Wellbody Blog

At Professor Wellbody's Academy of Health & Wellness, we understand there's only one thing harder than making healthy behavior changes: Sticking to them! We all need a little help from our friends, and that's the purpose of the Wellbody Blog, a friendly online gathering spot--a community well--where you can dip into health news; wellness tips; recipes; latest research about nutrition, exercise, sleep and hygiene; plus, real stories from virtual neighbors who are also trying to change their lives for the better. Start from wherever you are; share ideas, information, inspiration. At Pacific Science Center, we believe each of us can do something everyday to improve our health and well-being.

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Ancient Dental Plaque DNA Reveals Clues About Modern Health Problems

The tartar preserved on the teeth of ancient skeletons provides yet another reason to cut back on sugar-sweetened drinks and overall sugar.Ancient teeth nsf.govAncient teeth/NSF

In a study recently published in Nature, British and Australian researchers extracted DNA from dental plaque on 34 prehistoric northern European human skeletons to examine oral bacteria. Then they looked at oral bacteria in the last hunter-gatherers, the first farmers, people from the later Bronze Age, Medieval Times, the Industrial Age and today.

Genetic history encapsulated in the dental plaque reflects two major shifts in human diet – the adoption of a carbohydrate-rich Neolithic farming diet about 10,000 years ago and the uptake in industrially processed flour and sugar during the Industrial Revolution about 150 years ago.

As processed sugar and flour increased in the diet, diversity of oral bacteria plunged, letting caries-causing bacteria dominate. The dietary change spurred tooth decay, diabetes and heart disease—health problems we continue to grapple with today.

"The modern mouth basically exists in a permanently diseased state. Ironically, the introduction of sugar and carbohydrates contributed to the increase in dental plaque that now holds the vital information scientists are studying," one researcher noted in University World News.

"Until now, scientists have had to rely mainly on indirect evidence or historical documents to tell what people ate and what kind of illnesses they suffered from in the past. But now they can directly extract genetic information on diet and health from the tartar on teeth – which is very abundant and well preserved in the archaeological record – giving them a totally new source of unique information stretching back thousands of years."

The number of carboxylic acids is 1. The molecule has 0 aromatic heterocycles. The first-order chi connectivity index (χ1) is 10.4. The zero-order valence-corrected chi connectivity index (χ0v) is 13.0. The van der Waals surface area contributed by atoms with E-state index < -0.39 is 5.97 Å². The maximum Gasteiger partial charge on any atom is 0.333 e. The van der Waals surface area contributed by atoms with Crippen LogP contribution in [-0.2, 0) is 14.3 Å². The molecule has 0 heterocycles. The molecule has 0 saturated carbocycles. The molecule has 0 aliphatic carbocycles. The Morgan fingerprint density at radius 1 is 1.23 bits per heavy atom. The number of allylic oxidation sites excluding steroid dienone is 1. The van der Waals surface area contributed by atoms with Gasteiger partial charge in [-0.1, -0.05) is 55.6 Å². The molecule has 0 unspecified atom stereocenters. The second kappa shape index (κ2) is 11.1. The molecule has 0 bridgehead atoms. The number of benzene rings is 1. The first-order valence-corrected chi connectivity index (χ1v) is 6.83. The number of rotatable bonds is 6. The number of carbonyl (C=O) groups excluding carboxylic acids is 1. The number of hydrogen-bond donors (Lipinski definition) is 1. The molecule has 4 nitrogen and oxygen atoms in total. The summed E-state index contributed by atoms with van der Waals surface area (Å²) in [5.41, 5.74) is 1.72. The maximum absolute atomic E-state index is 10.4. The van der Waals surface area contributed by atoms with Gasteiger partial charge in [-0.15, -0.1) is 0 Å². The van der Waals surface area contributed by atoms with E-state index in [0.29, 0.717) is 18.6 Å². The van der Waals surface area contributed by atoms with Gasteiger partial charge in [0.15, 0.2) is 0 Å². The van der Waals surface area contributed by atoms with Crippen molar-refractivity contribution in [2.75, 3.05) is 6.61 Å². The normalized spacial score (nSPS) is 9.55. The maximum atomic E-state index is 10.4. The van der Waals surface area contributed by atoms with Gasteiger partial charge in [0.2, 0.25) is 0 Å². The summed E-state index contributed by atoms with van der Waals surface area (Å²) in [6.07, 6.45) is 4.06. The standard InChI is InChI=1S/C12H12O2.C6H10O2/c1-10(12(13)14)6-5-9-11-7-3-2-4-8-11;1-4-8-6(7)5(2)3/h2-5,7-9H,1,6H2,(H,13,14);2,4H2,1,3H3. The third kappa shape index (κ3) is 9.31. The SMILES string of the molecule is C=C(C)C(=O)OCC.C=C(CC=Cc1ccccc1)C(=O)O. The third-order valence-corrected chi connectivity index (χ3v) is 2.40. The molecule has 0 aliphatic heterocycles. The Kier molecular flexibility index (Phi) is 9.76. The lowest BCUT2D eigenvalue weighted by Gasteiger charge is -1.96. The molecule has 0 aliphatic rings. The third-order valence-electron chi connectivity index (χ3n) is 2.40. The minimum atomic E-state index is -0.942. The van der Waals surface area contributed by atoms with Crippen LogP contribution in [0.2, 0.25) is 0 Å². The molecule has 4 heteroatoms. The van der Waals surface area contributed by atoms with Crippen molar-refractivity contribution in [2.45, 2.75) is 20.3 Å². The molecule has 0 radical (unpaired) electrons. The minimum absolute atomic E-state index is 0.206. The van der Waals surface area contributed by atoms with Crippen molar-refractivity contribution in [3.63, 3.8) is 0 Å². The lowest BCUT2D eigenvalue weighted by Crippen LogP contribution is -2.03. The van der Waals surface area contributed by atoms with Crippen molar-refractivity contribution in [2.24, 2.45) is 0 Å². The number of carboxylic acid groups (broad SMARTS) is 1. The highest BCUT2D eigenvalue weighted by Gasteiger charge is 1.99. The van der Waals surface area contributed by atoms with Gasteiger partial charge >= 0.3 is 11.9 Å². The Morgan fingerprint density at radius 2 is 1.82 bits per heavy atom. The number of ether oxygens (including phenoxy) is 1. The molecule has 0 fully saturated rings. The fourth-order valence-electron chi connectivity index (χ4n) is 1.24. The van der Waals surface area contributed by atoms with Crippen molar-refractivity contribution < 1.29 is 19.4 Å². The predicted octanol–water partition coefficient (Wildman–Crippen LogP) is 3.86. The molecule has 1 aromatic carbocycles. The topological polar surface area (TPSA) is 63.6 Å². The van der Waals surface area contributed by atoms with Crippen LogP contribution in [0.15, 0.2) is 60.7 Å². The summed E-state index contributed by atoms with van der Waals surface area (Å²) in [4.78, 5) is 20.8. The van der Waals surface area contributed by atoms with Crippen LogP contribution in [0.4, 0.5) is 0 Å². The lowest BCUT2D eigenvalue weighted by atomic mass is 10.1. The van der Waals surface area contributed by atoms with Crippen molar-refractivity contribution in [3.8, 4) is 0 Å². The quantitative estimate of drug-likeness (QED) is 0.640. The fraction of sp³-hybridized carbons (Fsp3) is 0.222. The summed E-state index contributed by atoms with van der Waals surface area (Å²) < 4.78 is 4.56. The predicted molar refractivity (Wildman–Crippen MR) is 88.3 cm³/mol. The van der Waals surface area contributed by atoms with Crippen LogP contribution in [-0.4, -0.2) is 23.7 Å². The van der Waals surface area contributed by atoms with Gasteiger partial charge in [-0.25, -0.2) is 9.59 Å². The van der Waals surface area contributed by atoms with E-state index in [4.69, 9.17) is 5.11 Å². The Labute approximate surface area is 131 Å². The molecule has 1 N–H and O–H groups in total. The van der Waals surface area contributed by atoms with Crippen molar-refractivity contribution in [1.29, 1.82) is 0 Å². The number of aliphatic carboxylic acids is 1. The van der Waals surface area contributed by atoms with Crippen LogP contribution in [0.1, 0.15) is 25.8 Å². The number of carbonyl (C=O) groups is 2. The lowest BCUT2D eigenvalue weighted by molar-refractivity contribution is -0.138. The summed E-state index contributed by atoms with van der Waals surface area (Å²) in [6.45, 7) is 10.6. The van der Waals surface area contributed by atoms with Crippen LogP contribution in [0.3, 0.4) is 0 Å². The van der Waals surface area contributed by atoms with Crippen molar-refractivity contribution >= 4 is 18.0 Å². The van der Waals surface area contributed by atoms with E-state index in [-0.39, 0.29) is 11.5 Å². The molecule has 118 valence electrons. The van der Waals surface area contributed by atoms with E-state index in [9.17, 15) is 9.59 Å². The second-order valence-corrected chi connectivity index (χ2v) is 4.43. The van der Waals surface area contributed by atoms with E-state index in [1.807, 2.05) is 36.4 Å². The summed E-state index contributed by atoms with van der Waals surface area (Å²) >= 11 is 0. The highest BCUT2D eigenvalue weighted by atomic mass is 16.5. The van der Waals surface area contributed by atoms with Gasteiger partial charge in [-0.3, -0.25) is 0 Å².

Interested in genetics? Visit The Studio in Professor Wellbody's Academy of Health and Wellness to build DNA patterns, learn about cutting-edge genetic research in the Northwest and hear local scientists talk about their favorite genes. "Next Generation Genetics" will rotate out of The Studio at the end of May to make way for a new exhibit on neuroscience, so make sure to stop by before then.

And while you're here, check out the Odor Decoder in Wellbody Academy's Germnasium. Sniff different types of bad breath and try to trace the various causes!


  • Guest
    Marielaina Perrone DDS Thursday, 13 June 2013

    amazing find. Really gives us a glimpse of where we were and where we are now.

  • Guest
    Tot Dental Monday, 18 November 2013

    A very interesting article that highlights the relationship between diet and oral health in addition to reporting in a very entertaining historical evolution.
    I like.
    Best wishes from Tot Dental.

  • Guest
    Oral Health Thursday, 20 March 2014

    Great post! Love looking the history of this oral stuff. Thanks for the info!

  • Paula Bock
    Paula Bock Thursday, 20 March 2014

    Thanks! It's fascinating and a little eerie that peeking at the placque of prehistoric ancestors can give us clues about what's healthy to eat today!

  • Guest
    Tom Thursday, 20 March 2014

    Very nice article

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Guest Saturday, 25 April 2015